There were 17 outdoor tennis facilities that took honors in the Tennis Industry/American Sports Builders Association Distinguished Facility-of-the-Year Awards for 2014, and eight of those are soft-court projects.Five of these soft-court facility winners are located in Florida, with other winners in North Carolina, Ohio and Tennessee. But seven of these winning clay-court projects are the products of just two Florida based specialty contractors.
At the Carmel Country Club Tennis Center in Charlotte, N.C., the entire tennis court area was demolished then reshaped to accommodate the construction of 10 new clay courts and two new hard courts. Retaining walls were introduced, and some of the new sloped, landscaped areas became casual seating areas for spectators. The new drainage system uses trench drains and swales that result in courts drying much more quickly.
As part of a Miami Beach reconstruction project, the city redesigned the Flamingo Park Tennis Center and built 17 subsurface-irrigated courts and a new tennis center building. Incorporated into the concrete curb design were new fencing and trench drains.
Existing asphalt courts were converted to eight new subsurface-irrigated courts at the Mission Bay Tennis Club in Boca Raton, Fla. The original courts were installed below the surrounding ground, so a curb was installed to raise the new court surface above the ground. Challenged by steady rain, each court had to be built separately.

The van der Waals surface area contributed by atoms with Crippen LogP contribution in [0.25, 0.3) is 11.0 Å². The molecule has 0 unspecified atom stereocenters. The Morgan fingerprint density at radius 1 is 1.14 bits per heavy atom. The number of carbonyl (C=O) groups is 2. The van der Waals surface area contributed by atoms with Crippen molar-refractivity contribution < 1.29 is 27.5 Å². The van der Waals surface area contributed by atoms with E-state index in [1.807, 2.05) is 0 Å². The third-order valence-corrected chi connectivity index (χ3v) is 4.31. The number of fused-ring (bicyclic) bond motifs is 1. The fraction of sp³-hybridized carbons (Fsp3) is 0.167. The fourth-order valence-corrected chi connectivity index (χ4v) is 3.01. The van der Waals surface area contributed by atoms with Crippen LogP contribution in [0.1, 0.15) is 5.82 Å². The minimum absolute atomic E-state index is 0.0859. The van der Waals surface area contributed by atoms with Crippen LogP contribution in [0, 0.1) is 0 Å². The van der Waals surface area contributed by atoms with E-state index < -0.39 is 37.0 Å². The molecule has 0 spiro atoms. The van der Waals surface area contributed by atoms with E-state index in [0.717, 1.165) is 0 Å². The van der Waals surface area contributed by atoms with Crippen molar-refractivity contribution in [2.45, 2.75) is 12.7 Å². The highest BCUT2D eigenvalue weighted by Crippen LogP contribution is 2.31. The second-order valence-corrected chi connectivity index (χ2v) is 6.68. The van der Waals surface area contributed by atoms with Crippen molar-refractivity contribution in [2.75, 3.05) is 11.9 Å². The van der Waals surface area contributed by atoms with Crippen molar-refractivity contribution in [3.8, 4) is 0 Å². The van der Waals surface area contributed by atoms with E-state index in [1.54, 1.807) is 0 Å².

The new courts at the Parkland Golf & Country Club in Parkland, Fla., consist of two new subsurface-irrigated Har-Tru courts and a new asphalt court, plus a basketball court. The project included fencing, lighting, shade cabanas and court amenities.
The tennis facility at the Portage Country Club in Akron, Ohio, had six overhead-irrigated clay courts, which were converted to subsurface irrigated courts. The look of the facility was updated with new vinyl coated fencing that included “cut” corners and “v’s”, and new shade canopies. Drainage was improved with new polymer concrete drains on the low-end of the court batteries.
Richland Country Club in Nashville, Tenn., also converted its two courts from overhead irrigation to subsurface irrigation. Since the facility wasn’t all on one elevation, getting material to and from the court posed a slight challenge, as did the frequent rain, which stopped the job several times.
The new construction at the Treviso Bay Fitness Center in Fort Myers, Fla., included eight subsurface-irrigated courts (in four two court batteries), one asphalt court, a concrete Playmate practice court, two bocce ball courts and a half basketball court. The court contractor installed a red brick curb, vinyl-coated fencing, bleachers, cabanas and lighting. Because of scheduling challenges and rain that caused access problems due to mud, multiple tennis crews needed to be working seven days a week to help the general contractor meet his deadline.
The nine new courts (and one basketball court) at Valencia Reserve in Boynton Beach, Fla., were put in in two phases, which required the contractor to match the installation down to every subtle detail during the second phase of construction. The court contractor also added fencing, curbing, lights, cabanas and court supplies. —Peter Francesconi
“Soft Goods” Tennis Industry Magazine. April 2015: 26-29